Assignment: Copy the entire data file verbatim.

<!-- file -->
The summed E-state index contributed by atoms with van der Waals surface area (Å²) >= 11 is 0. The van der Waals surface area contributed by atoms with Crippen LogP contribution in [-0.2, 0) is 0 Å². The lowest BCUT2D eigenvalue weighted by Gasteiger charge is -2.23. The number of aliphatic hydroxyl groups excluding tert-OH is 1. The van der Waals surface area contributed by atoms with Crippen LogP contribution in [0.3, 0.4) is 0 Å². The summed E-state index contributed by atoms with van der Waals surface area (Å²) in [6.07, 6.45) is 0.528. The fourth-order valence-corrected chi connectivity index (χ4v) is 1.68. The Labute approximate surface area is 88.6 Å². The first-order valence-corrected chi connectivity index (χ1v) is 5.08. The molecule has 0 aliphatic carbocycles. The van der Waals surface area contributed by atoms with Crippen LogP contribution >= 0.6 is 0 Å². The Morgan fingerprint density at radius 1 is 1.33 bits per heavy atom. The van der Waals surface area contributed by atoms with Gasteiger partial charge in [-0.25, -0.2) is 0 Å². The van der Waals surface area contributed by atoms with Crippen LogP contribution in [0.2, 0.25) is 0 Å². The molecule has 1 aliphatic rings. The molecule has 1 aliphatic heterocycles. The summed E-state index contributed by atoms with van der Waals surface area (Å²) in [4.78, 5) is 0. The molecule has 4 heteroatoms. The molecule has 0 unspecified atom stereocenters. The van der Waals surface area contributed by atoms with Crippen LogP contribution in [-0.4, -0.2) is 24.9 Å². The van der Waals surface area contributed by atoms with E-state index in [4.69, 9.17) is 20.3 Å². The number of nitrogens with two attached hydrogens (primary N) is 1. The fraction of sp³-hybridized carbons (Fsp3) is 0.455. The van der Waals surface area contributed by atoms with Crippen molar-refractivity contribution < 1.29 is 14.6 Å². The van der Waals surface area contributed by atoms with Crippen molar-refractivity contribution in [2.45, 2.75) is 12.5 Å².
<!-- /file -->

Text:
The summed E-state index contributed by atoms with van der Waals surface area (Å²) >= 11 is 0. The van der Waals surface area contributed by atoms with Crippen LogP contribution in [-0.2, 0) is 0 Å². The lowest BCUT2D eigenvalue weighted by Gasteiger charge is -2.23. The number of aliphatic hydroxyl groups excluding tert-OH is 1. The van der Waals surface area contributed by atoms with Crippen LogP contribution in [0.3, 0.4) is 0 Å². The summed E-state index contributed by atoms with van der Waals surface area (Å²) in [6.07, 6.45) is 0.528. The fourth-order valence-corrected chi connectivity index (χ4v) is 1.68. The Labute approximate surface area is 88.6 Å². The first-order valence-corrected chi connectivity index (χ1v) is 5.08. The molecule has 0 aliphatic carbocycles. The van der Waals surface area contributed by atoms with Crippen LogP contribution >= 0.6 is 0 Å². The Morgan fingerprint density at radius 1 is 1.33 bits per heavy atom. The van der Waals surface area contributed by atoms with Gasteiger partial charge in [-0.25, -0.2) is 0 Å². The van der Waals surface area contributed by atoms with Crippen LogP contribution in [0.2, 0.25) is 0 Å². The molecule has 1 aliphatic rings. The molecule has 1 aliphatic heterocycles. The summed E-state index contributed by atoms with van der Waals surface area (Å²) in [4.78, 5) is 0. The molecule has 4 heteroatoms. The molecule has 0 unspecified atom stereocenters. The van der Waals surface area contributed by atoms with Crippen LogP contribution in [-0.4, -0.2) is 24.9 Å². The van der Waals surface area contributed by atoms with E-state index in [4.69, 9.17) is 20.3 Å². The number of nitrogens with two attached hydrogens (primary N) is 1. The fraction of sp³-hybridized carbons (Fsp3) is 0.455. The van der Waals surface area contributed by atoms with Crippen molar-refractivity contribution < 1.29 is 14.6 Å². The van der Waals surface area contributed by atoms with Crippen molar-refractivity contribution in [2.45, 2.75) is 12.5 Å².